More conceptually, the ACA is in many ways an effort to support and strengthen the current private health insurance market in the United States, which is primarily organized around employer-sponsored insurance. Through SHOP, the ACA is investing in the continuation of this model, with all its pluses and minuses.
So if SHOP was necessary, why couldn’t states just set up one marketplace to serve both individuals and small businesses, and save the time and trouble of setting up two infrastructures?
In fact, the ACA does give states considerable flexibility to manage the two marketplaces together (while keeping risk pools separate) or even to completely merge the two insurance markets (combining risk pools). However, from a management standpoint, individuals and small businesses are very different customers, with different needs. To serve small businesses, the SHOP marketplaces have to offer many of the functions currently performed for small businesses by insurance brokers and human resource departments, such as payroll administration.
So far only Vermont, Massachusetts, and Washington, D.C., have tried to merge the individual and small-business markets, combining their risk pools. The concern here is that such mergers could raise premiums for small businesses, since the risk pool in the individual market will be somewhat unpredictable for the next few years. However, merging the two markets entirely once the individual market has stabilized could have the advantage of broadening the risk pool for both individuals and small business and lowering premiums, particularly in smaller states.
Whatever the rationale for SHOP, the program is clearly off to a shaky start. The federal government has postponed some important aspects of the program, including the requirement that SHOP marketplaces offer online options for enrollment and that SHOP be able to offer employees a choice of plans. Washington, D.C., and some of the 17 states running their own marketplaces are implementing both these aspects of SHOP but none of the 33 states relying on the federal government are doing so.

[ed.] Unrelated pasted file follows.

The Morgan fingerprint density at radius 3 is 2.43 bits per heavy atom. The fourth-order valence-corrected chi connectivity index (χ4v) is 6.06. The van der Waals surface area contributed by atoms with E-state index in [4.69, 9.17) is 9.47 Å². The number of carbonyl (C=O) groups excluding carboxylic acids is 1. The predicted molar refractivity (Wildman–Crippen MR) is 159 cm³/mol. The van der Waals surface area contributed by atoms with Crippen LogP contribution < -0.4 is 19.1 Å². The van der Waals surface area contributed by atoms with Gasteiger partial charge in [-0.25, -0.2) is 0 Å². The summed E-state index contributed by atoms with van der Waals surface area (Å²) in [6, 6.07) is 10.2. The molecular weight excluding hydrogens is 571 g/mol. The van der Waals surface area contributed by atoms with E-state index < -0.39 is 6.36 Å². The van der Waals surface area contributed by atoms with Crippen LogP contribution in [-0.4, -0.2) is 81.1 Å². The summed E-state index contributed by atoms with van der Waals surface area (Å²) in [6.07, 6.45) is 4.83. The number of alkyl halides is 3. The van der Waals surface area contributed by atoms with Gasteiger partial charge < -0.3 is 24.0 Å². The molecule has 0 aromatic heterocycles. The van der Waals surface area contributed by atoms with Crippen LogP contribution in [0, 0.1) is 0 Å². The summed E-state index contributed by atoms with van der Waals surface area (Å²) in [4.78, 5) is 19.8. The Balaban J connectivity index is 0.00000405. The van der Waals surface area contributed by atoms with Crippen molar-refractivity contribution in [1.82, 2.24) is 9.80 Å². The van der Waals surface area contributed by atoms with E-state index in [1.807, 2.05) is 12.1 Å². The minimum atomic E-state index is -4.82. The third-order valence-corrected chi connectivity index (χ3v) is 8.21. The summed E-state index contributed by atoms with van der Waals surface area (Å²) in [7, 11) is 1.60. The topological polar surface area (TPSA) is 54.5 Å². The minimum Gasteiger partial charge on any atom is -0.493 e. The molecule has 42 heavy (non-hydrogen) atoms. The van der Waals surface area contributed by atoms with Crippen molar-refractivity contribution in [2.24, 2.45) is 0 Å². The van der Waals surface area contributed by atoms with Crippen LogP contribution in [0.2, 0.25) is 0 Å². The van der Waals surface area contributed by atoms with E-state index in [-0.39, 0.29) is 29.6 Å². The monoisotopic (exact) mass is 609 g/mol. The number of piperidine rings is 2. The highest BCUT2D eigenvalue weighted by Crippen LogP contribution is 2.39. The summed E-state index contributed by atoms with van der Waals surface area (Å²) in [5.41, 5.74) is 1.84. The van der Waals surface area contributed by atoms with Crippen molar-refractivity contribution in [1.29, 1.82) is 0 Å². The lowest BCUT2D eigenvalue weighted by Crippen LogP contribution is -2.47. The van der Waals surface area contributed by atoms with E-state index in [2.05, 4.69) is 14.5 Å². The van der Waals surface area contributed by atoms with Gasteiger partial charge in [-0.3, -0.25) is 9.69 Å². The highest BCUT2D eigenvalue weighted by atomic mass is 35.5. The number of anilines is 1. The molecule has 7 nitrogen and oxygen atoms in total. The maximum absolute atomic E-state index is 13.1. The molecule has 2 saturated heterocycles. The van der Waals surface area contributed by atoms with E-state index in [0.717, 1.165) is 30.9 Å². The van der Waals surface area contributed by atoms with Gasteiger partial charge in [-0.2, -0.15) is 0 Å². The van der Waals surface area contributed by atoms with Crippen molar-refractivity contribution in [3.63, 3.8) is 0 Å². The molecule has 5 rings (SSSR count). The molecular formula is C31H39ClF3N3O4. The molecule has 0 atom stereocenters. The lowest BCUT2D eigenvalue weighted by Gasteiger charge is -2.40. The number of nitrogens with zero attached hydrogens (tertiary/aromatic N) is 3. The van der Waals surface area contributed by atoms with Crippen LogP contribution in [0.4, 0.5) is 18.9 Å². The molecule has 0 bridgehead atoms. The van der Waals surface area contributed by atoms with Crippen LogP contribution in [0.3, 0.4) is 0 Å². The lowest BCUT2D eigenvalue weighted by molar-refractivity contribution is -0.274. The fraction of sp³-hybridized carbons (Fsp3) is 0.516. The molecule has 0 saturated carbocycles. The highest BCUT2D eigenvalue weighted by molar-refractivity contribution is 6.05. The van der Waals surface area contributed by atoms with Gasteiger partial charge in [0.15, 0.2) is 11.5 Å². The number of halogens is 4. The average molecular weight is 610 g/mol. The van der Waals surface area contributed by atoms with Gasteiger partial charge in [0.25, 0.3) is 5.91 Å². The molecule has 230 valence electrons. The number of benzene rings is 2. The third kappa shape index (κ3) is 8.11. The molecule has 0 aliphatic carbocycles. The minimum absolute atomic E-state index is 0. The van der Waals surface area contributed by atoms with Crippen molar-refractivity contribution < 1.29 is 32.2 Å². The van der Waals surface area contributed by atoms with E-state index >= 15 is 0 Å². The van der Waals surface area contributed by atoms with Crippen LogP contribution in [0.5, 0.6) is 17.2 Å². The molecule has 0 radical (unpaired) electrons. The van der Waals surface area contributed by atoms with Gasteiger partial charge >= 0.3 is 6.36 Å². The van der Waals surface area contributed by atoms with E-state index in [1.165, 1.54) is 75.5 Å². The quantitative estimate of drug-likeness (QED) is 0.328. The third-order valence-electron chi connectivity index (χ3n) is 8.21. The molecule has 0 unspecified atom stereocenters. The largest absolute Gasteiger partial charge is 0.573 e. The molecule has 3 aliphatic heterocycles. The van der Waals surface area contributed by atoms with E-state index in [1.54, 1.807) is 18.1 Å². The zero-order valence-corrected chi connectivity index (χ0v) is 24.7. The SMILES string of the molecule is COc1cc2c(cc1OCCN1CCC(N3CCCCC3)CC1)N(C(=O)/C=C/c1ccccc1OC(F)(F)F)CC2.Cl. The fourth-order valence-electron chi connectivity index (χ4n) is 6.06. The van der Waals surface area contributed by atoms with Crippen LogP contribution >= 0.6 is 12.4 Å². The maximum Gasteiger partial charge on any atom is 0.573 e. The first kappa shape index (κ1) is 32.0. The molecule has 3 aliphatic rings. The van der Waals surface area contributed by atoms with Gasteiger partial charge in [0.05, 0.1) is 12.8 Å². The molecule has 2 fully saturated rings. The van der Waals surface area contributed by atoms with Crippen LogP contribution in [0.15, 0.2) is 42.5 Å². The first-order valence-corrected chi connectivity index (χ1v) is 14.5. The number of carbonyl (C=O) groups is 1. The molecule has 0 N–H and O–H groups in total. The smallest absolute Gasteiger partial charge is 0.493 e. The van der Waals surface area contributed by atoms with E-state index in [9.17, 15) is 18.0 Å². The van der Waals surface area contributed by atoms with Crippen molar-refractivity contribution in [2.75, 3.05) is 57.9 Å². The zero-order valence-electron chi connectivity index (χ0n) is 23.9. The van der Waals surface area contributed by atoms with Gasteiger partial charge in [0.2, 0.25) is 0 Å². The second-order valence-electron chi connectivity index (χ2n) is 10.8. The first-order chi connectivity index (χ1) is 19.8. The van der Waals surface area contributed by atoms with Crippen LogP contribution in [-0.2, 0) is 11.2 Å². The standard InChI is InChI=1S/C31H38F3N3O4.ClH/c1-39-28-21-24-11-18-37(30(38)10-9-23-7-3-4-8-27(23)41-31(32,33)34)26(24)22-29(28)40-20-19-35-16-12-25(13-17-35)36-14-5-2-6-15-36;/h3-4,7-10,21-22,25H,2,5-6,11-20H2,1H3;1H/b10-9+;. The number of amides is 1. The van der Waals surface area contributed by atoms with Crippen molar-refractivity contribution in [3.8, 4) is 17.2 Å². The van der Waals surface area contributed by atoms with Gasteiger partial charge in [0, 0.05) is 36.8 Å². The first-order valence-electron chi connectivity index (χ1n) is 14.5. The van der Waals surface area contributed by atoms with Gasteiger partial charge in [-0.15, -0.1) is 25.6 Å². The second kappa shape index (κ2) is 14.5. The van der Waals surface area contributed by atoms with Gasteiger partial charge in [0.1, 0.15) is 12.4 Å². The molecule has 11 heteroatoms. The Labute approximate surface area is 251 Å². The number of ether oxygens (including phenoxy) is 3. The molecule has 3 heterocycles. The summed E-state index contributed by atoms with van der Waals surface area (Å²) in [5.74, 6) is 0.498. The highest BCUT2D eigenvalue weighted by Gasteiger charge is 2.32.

These delays add to the impression that the long-term success of the SHOP is uncertain. Compared with the individual marketplaces, public subsidies will not play as great a role in attracting enrollees to the SHOP marketplaces; they will need to prove their value on their own merits. The determining factor will be whether they offer a product competitive enough to attract a stable risk pool. In this respect, they will face competition not only from the traditional small-business insurance market, but also from private exchanges, which may prove more agile.
Those of us who have followed the implementation of the ACA over the past four years may be forgiven for losing track of the SHOP in the drama that has surrounded the individual marketplaces and Medicaid expansion. However, one way or another, the ACA must address the problems facing small businesses in purchasing insurance for their employees. Whatever happens to the SHOP itself, its experience will offer essential lessons on reforming this segment of the U.S. health insurance system.